Fraud Awareness: Know the Signs of Embezzlement

17 November 2012

First, some figures:

  • 5% of annual revenues
  • $3.5 trillion dollars lost worldwide
  • Median loss $140,000 per organization

These are startling numbers published in the 2012 Report to the Nations on Occupational Fraud and Abuse. The report is based on a global fraud survey of organizations in more than 100 countries conducted by the Association of Certified Fraud Examiners (ACFE). Fraud losses are currently exceeding the growth rate of GDP in the U.S. and in many countries around the world.

While fraud comes in many formsidentity theft, elder financial abuse, Ponzi schemes, bribery, and many othersthe ACFE survey is based solely on fraud in the workplace. Workplace fraud touches businesses, non-profits, local units of government, schools, and little leagues. No organization is immune. Knowing this and reading about publicized frauds causes board members and business owners to wring their hands and ask, “Can it happen here?” “How did they let it occur?” and “Can it be totally prevented?”

The answer to the last question may be “no”, but you can dramatically reduce the risk of an embezzlement by taking certain steps. In accounting-speak, these are known as internal controls. Organizations should ask their outside accountants for help in identifying weaknesses.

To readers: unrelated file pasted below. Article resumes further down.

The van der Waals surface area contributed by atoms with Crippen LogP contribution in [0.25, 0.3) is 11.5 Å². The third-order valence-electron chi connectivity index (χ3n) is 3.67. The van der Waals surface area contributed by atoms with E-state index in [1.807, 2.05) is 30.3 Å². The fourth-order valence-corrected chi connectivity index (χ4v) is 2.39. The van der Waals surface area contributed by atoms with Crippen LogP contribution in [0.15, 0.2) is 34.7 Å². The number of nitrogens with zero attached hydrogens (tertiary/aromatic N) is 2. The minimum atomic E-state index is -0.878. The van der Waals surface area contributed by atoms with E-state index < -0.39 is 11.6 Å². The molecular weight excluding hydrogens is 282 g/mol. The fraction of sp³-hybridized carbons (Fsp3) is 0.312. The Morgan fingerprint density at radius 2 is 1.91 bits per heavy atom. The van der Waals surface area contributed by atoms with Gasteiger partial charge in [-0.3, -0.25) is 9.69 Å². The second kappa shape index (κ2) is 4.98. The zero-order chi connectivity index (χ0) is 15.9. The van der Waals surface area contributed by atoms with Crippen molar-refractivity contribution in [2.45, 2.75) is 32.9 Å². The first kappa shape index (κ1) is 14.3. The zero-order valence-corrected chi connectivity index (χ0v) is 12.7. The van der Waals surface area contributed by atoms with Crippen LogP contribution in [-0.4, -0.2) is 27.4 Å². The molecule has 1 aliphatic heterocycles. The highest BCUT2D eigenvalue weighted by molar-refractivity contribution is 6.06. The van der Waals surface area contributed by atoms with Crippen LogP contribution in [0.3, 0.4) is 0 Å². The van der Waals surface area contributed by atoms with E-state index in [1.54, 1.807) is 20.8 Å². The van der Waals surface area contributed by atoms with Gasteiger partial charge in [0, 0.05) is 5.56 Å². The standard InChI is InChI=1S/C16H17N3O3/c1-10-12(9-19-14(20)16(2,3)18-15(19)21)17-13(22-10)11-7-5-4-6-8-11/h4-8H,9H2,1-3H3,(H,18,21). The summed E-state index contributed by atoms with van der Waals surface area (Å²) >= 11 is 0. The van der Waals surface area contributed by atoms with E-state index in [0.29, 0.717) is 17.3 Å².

As a professional member of ACFE, I’d like to do my part in alerting organizations to just ten red flags that warrant further inquiry to detect embezzlements. One flag by itself is not necessarily an indicator, but multiple flags surely are cause for alarm.

  1. Does the employee’s lifestyle match the family income?
  2. Does the employee insist on being the only person to pick up the mail?
  3. Does the employee get irritated at reasonable questions about transactions?
  4. Does the employee refuse to take vacations?
  5. Does the employee explain away delinquency notices and past due bills?
  6. Does the employee resist offers of help from co-workers, or resist outsourcing bookkeeping tasks?
  7. Are large unexplained inventory write-offs appearing on your books?
  8. Are inventory items missing from your offices?
  9. Are checks clearing out of sequence?
  10. Are there unexplained receivable adjustments?

Be aware that “fraudsters” often appear to be the most dedicated and nicest of employees, and they often start their theft with every intention of paying it back. Things get out of control and pressures become so great that there is no hope of repayment. Sometimes fraudsters are relieved to be caught.

All organizations, large and small, for profit and not for profit, are urged to review their internal controls and be alert for signs of irregularities. Be sure your employees know where to report concerns, as the majority of frauds are discovered by tips from other employees.

Are red flags flying at your workplace?